By Jim Schutze
By Rachel Watts
By Lauren Drewes Daniels
By Anna Merlan
By Lee Escobedo
By Eric Nicholson
Not our man
Your recent story about John Spano ["Meltdown man," July 31] mentioned Sebring Corporation. You referred to a deposition in which Spano claimed to be a "partner" in Sebring. This is not the case. Spano is an investor in Sebring, but he owns less than 3 percent of the company's stock. He sat on Sebring's board for a time, but was expelled. At no time did Spano play a role in the management of the business.
Neal R. Meissner
Sebring Capital Corporation
As I read "Slip sliding away" [July 24], I am appalled by the complacency and arrogance of our public officials--people who are paid by our tax dollars.
The article says that City Engineer Steve Parker "will ask for more flood control funds, [but] he doubts that any of it will go to the Barneses if it's approved."
Parker adds: "He's on the list. Will he get funded? Not likely." Has Parker unilaterally decided that the Barnes property is not worth the city's attention or money? Why?
It seems to me that Mr. Barnes, the homeowner whose back yard is slipping away, has gone through civilized and proper channels in his hope to get help from the city. It's a shame that the people at City Hall think of him as an annoyance because he keeps returning to them with more questions. Perhaps if they had a little courtesy and straight answers, Mr. Barnes would have been spared the frustration he has suffered.
My dad was the subject of the "Slip sliding away" article. Yes, he has made numerous trips to the city offices in search of answers. As you see other homes on the creek being fixed that are not in as bad of shape or that do not fit the priority list as defined to you, and your house is not even being considered, wouldn't you ask questions? As you see not just inches but yards of the property wash away, wouldn't you raise a question? And when city officials can't give you straight answers, wouldn't you keep asking?
The previous engineers and Councilman Larry Duncan told my dad that my grandmother's property should have been on the list and that it was overlooked on the original report. At the time of the report, the yard appeared stable, they said. But we have years of pictures to dispute that. After admitting a mistake had been made, they still seem unwilling to correct the situation. Engineer Lloyd Denman says it is the homeowners' responsibility to repair/protect their own property. If that was the case, why did the city repair 20 out of 25 homes on our street? Did those 20 homeowners protect their property?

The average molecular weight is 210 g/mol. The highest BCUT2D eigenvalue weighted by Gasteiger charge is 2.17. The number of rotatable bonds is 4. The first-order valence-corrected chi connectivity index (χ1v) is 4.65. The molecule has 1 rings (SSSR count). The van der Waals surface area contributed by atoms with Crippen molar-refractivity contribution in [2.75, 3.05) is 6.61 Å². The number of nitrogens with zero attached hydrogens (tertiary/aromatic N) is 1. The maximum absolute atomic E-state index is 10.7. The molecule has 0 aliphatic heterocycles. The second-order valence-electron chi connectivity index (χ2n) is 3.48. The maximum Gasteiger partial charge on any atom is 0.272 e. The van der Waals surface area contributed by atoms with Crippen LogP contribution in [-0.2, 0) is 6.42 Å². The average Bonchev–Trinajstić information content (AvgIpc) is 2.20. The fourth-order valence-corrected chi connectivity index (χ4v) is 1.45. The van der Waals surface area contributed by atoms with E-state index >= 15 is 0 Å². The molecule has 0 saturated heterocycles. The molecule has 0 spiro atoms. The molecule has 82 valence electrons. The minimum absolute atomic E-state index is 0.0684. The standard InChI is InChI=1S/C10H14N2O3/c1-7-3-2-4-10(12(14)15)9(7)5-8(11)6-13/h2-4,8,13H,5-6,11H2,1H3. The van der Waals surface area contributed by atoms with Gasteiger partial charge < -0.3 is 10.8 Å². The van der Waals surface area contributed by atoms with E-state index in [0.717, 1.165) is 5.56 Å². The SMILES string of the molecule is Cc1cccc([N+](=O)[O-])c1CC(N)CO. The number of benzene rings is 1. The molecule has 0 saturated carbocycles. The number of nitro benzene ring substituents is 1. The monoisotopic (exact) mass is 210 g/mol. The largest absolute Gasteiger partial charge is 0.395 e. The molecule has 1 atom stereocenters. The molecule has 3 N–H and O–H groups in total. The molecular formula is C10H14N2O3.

This is not a case of sour grapes because my grandmother's property didn't get a wall and the neighbors' did. In fact, we are happy that they don't have to go through what my parents have been through! This is a case of the city telling my parents that a mistake was made, but that nothing can be done because there is no money. We are now on a list to possibly get something done in 2002. How much more damage will be done between now and then? How much property will be lost that could have been saved?
Missing in action
I formerly enjoyed the Dallas Observer each week...er...parts of it at least. But nowadays I don't get to see it much. You see, it's no longer made available in my downtown office building like it used to be every week. Maybe it has something to do with the fact that attorney Brian Loncar is in this building...ya think? I guess the property manager is more interested in keeping BL happy than in distributing the Observer. Go figure.
Congrats to Tim Schuller. His piece on the Holmes Brothers' new record, Promised Land, and his recapping of their career was pretty much right on target ["Holmes style," April 24]. It showed some real conscientious reporting.
Too few music writers take the time to get the history and facts right before sharing their point of view. The Holmes' music is a rich, distinctly American stew, and it was good to see its origins so comprehensively accounted for in print. I consider myself fortunate to have played a role in their unfolding career, and it's gratifying that folks in Dallas seem to have gotten a good representation of not only their stirring music, but their intriguing lives as well.
Again, glad to see an accurate piece about my friends...but about that "weepy" pedal steel and "tacked on" horn part...best regards.
Dreaming of Dea
Many thanks to Matt Weitz for the article he wrote about me ["A dream deferred," July 31]. However, during that interview there were a couple of things that we failed to discuss that I think should be known. My wife Deanna (Dea) has worked hand-in-hand with me over the past 36 years not only in music, but as a wage earner and provider. She had her own professional career as an executive secretary at Texas Instruments until she retired in 1991.